Found along the river
Last updated 8/15/2023 at 10:24am
Over time, a river flows into your mind.
What you see, hear, feel, smell, and touch swirl into memories. Sometimes what you see, such as swarms of mating mayflies rising, falling, and rising again 20 feet over the river's surface, becomes knowledge that helps you lure trout to your fly.
Other times, you discover simple beauty that will vanish in a matter of minutes, hours, or days. I always want to catch trout, but sometimes I catch other things as well.
I fish the Metolius River several times a week every month of the year except in January. The river changes every day, and I've discovered that moving slowly - or just sitting on a rock - reveals far more than flogging flurries of casts onto the water.
A few days ago, I slowly walked down the river, as a hot, smoky afternoon drifted toward evening. Few anglers were on the Metolius, and most of them were headed toward cocktail hour.
"Hey, here comes the evening shift," one friend said as we passed each other.
Evening fishing had been slow for a few days, and I wanted to see what I had been missing.
I sat on a fallen tree that overlooks several bends on the Metolius, and I began to look down into the clear, swirling water. Metolius trout are very, very good at hiding in plain sight, and the only way to find them is to stop and stare at the water.
This is a wonderful way to unwind from a busy day.
As I sat on the rock, I scanned the water and banks. My eyes caught on something new - small stacks of river pebbles piled on rocks. I got up and kneeled next to one tiny stack of pebbles. Someone had carefully piled one pebble onto another pebble, forming a tiny stack of perfectly fitted stone.
One small tap - or a strong breeze - would knock each one of these tiny works of art into oblivion. These small gifts to my eyes were as temporary as a beach sandcastle before a rising tide.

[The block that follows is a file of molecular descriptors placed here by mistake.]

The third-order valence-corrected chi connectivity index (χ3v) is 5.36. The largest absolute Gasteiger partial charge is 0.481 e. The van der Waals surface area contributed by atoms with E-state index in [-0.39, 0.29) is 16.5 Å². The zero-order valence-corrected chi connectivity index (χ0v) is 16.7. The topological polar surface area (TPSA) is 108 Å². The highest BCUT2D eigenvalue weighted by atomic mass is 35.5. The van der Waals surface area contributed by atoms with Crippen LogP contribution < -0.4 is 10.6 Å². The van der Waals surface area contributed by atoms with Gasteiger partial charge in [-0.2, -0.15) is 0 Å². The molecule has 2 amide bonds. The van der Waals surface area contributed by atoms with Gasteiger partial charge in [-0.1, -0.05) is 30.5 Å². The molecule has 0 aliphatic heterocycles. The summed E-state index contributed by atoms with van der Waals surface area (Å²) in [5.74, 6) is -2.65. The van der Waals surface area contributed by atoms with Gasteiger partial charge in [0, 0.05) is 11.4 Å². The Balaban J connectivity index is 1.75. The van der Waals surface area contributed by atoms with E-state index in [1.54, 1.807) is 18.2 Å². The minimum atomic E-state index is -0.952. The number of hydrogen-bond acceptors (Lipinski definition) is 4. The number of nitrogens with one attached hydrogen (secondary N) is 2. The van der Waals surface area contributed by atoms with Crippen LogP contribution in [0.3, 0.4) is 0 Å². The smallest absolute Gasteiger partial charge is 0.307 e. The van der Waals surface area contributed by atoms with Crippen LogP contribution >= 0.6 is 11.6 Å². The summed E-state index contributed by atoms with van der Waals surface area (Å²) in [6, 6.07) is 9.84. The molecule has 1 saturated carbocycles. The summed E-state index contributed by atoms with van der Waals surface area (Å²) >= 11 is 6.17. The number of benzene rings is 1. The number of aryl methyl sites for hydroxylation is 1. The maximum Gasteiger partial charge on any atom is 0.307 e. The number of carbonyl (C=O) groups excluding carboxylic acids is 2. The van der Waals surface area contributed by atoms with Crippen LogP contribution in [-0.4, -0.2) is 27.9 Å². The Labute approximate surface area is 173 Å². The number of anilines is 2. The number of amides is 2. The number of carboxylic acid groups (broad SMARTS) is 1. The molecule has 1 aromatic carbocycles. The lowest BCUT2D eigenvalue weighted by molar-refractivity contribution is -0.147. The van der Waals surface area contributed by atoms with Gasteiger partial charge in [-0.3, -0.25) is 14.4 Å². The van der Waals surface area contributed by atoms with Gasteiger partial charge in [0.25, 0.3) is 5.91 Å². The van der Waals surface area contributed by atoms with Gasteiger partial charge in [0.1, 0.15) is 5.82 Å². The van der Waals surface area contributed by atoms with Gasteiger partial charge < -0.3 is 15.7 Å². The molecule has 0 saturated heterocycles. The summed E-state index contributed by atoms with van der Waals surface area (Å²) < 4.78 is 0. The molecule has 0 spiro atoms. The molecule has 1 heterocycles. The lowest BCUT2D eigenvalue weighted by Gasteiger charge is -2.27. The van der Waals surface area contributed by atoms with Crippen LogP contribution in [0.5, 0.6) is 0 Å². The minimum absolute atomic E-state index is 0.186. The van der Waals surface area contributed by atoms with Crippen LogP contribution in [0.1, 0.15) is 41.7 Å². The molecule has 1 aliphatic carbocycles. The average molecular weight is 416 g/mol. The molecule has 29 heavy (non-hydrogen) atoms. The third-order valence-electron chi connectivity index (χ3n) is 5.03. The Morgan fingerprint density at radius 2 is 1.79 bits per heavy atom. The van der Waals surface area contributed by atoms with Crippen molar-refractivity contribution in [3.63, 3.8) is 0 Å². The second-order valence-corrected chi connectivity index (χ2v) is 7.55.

As I admired the tiny stack of pebbles, I remembered seeing artfully stacked piles of basalt boulders along an Interstate 84 on-ramp in Hood River, Oregon a few years ago. Some strong artist - or group of artists - muscled flat rocks that weighed up to 100 pounds each into finely fitted towers that rose four or five feet into the air.
The pebble stacks along the Metolius were tiny, exquisite versions of those heavy, sturdy works along that I-84 on-ramp. Some of those big I-84 stacks still exist. These pebble stacks would not survive for more than a few hours.
I dug out my camera and began taking photos of the pebble stacks. I knew they would live in my mind long after they fell apart, but I wanted to capture how the fading evening light flowed over the tiny rocks. I also wanted to somehow preserve the careful work. I wondered how long it took this artist to make these tiny, temporary treasures.
I kept finding new piles of pebbles, mostly because my eyes now automatically found them as I looked along the river. The sun was now low in the sky, and most of the Metolius now flowed in shade. I was done taking photos.
I put my camera back into my fishing vest and slowly stood up. I had to find my fly rod, which I had propped against a big ponderosa pine tree. I discovered that I had crawled and crept about 50 feet from my rod while finding and photographing the pebble stacks.
When I got to my rod, I looked down at the river. My eyes floated over the water. A dimple near the bank - in a slow seam under some bankside brush - caught my eye.
A feeding trout often leaves a rise form that looks harder - and more alive - than water gently swirling over rocks. Another hard dimple!
Then a group of dimples.
Over the next five minutes or so, those tiny dimples turned into three or four trout rising very gently to some kind of floating bug.
I walked about 20 feet downstream of the rising trout and stared at the water. Tiny blue-wing olive mayfly duns rode the currents. These bugs were about size 22, and I luckily had some tiny olive Sparkle Duns that matched these bugs in my fly box. I tied one onto four feet of 6X tippet. My leader was about 16 feet long.
I got on my hands and knees and crept upstream to the rising trout. When I was about 10 feet downstream of the fish, I made a short cast and dropped the fly about six feet upstream of a feeding redside rainbow trout. The fly fell to the water like a snowflake.
The fly, a speck of light on the shaded water, floated downstream. The water dimpled, and the fly vanished.